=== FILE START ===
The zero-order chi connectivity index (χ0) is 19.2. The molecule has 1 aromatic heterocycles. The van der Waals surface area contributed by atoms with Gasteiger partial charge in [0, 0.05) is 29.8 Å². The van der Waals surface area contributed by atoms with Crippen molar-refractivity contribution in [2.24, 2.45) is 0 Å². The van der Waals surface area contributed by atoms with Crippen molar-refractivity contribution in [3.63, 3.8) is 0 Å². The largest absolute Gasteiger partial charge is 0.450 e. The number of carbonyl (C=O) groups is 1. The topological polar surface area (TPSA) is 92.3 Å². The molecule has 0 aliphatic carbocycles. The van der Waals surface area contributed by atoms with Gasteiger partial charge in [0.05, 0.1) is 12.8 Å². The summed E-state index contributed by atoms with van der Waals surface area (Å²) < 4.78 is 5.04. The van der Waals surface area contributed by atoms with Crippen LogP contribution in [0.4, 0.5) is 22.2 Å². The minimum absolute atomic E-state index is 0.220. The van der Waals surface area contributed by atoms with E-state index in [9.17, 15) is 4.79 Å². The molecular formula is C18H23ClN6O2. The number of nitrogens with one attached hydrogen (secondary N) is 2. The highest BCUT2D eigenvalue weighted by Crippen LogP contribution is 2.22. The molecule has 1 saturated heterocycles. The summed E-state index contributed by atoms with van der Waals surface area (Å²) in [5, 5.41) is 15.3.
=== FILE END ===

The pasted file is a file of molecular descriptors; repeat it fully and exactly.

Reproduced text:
The zero-order chi connectivity index (χ0) is 19.2. The molecule has 1 aromatic heterocycles. The van der Waals surface area contributed by atoms with Gasteiger partial charge in [0, 0.05) is 29.8 Å². The van der Waals surface area contributed by atoms with Crippen molar-refractivity contribution in [2.24, 2.45) is 0 Å². The van der Waals surface area contributed by atoms with Crippen molar-refractivity contribution in [3.63, 3.8) is 0 Å². The largest absolute Gasteiger partial charge is 0.450 e. The number of carbonyl (C=O) groups is 1. The topological polar surface area (TPSA) is 92.3 Å². The molecule has 0 aliphatic carbocycles. The van der Waals surface area contributed by atoms with Gasteiger partial charge in [0.05, 0.1) is 12.8 Å². The summed E-state index contributed by atoms with van der Waals surface area (Å²) < 4.78 is 5.04. The van der Waals surface area contributed by atoms with Crippen LogP contribution in [0.4, 0.5) is 22.2 Å². The minimum absolute atomic E-state index is 0.220. The van der Waals surface area contributed by atoms with E-state index in [9.17, 15) is 4.79 Å². The molecular formula is C18H23ClN6O2. The number of nitrogens with one attached hydrogen (secondary N) is 2. The highest BCUT2D eigenvalue weighted by Crippen LogP contribution is 2.22. The molecule has 1 saturated heterocycles. The summed E-state index contributed by atoms with van der Waals surface area (Å²) in [5, 5.41) is 15.3.